To fulfill the charitable mission behind MacArthur’s media philanthropy, filmmakers must “do their best to distribute films free or at low cost to the largest number of viewers possible,” said Kathy Im, director of media, culture and special initiatives at MacArthur. “Public television is the best way to do that.” Im also serves on the boards of MIF and the Center for Asian American Media, a member of public television’s National Minority Consortia.
MacArthur sees national broadcast on PBS as “a starting point that draws a lot of people’s attention at one time,” Im said. “The ripple effect of that allows the film to have another life in digital and video platforms.”
The Ford Foundation is another major player in this space. Its five-year documentary initiative JustFilms, launched in 2011, provides $10 million annually to support and expand the community of independent filmmakers. Among its larger grants last year were $1 million to Independent Lens, $500,000 backing production of Ken Burns’ The Vietnam War and $500,000 supporting Henry Louis Gates Jr.’s genealogy series Finding Your Roots.
Cara Mertes, director of JustFilms at Ford and a former e.p. at POV, declined an interview request through a Ford spokesperson.
Public TV, “an important leveraging point”
Two recent studies facilitated by MIF didn’t measure the amount of funding flowing specifically to documentary films, but found that philanthropies have been directing grants to different categories of media.
Together, they underscore the wide-ranging interests and priorities of funders involved in media grantmaking.
“Funder Perspectives: Assessing Media Investments,” released in January, reported on survey research exploring foundations’ expectations for their media projects as well as the types of media that they support. It drew on an earlier benchmarking study by MIF and the Foundation Center: “Growth in Foundation Support for Media in the United States,” published in fall 2013, looked at foundations that met certain thresholds for media grant-making between 2009 and 2011. Those that awarded at least five media grants, or whose total support for media projects topped $250,000, were included in the study.
Of the 405 funders that were invited to participate in the “Funder Perspectives” survey, 30 responded and 22 agreed to be identified in the report. MIF Research Director Jessica Clark also interviewed grantmakers from 11 of the organizations that agreed to be identified.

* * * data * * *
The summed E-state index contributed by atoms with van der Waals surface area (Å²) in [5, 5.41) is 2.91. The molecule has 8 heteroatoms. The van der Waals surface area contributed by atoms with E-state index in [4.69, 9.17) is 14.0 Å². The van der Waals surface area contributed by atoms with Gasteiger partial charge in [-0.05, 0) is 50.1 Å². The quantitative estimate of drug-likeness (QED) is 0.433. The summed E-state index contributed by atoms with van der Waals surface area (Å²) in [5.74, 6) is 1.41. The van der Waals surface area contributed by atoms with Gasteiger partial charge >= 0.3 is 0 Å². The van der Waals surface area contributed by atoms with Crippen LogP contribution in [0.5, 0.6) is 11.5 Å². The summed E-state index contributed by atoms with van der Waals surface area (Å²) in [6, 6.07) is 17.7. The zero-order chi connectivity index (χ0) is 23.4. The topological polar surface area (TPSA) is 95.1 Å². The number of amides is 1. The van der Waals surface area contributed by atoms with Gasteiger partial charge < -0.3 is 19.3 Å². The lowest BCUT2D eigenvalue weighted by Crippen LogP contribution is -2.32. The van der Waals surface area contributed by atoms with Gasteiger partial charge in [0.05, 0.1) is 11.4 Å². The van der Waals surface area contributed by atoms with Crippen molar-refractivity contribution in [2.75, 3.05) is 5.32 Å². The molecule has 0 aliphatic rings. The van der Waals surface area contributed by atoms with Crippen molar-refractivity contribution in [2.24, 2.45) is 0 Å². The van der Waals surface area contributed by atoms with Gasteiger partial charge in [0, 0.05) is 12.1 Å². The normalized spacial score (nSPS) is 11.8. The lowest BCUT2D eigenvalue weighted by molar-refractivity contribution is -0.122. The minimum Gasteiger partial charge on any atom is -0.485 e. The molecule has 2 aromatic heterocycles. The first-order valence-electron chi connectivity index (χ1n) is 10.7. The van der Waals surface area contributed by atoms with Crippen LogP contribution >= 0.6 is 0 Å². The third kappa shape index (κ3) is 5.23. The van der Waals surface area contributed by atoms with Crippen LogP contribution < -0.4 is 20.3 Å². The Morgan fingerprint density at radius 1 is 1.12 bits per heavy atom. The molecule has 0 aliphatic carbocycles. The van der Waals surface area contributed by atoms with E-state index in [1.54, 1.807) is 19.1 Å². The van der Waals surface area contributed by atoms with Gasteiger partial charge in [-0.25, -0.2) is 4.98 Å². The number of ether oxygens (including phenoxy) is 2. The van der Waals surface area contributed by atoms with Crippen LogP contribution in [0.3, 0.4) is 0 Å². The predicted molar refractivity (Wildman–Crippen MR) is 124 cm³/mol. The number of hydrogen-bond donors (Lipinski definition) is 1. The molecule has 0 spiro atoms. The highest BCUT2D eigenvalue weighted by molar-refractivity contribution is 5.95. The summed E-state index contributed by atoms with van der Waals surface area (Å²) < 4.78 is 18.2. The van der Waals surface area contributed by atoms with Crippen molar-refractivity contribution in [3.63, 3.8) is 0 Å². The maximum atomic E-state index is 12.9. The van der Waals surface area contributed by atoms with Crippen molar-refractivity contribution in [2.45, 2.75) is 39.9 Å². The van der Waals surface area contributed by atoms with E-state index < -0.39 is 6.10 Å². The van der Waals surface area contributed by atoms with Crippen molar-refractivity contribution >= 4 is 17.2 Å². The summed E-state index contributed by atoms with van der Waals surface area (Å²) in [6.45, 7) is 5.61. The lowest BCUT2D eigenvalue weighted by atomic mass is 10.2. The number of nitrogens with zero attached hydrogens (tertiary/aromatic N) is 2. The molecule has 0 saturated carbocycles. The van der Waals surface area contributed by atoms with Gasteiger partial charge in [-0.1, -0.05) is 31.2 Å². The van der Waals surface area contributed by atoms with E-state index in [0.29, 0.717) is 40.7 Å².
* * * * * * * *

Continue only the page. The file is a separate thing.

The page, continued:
The most commonly funded media disciplines among survey respondents were journalism, at 63 percent; public media, 50 percent; and documentaries, 47 percent. Less than a quarter (23 percent) of funders operate grant programs specifically focused on media; 33 percent fund media projects through other program areas; and 27 percent use a hybrid approach.
“Funder Perspectives” also found that more foundations are directing grants to web-based media than traditional broadcast. Eighty percent of respondents indicated that they had backed web projects, compared with 73 percent supporting radio and 70 percent television.
MIF also found that foundations invested heavily in new media from 2009–11. Financial support for web-based and mobile media grew at four times the rate of grantmaking for traditional media such as television, radio and print. During that period, the median grant to digital media was $60,000; for television, $30,000.
That points to a worrisome trend for independent filmmakers and PBS series that showcase their work. But Ginsberg of Docs in Progress sees broadcast distribution as key to securing foundation support.
Public television “is one of just a few free outlets to access documentary films,” Ginsberg said. “That’s definitely a plus for funding. It’s even helpful if a filmmaker has a letter from one local public TV station expressing interest. That can be an important leveraging point.”
Ultimately, “to meet their missions, funders need audience,” Ginsberg said.
At MacArthur, Im said, “the expectation is that we are supporting high-quality films by experienced filmmakers with track records of prime-time broadcast. We see that as important and one of the many different ways we expect filmmakers to disseminate their work.”
Im added: “PBS has a great track record with documentaries and should keep that up.”
Related stories from Current:
- New York’s WNET delays plans to move documentary showcases out of prime time
- PBS, WNET reopen talks with indies over scheduling of doc showcases
- WNET’s move to bolster viewing starts row over public TV’s mission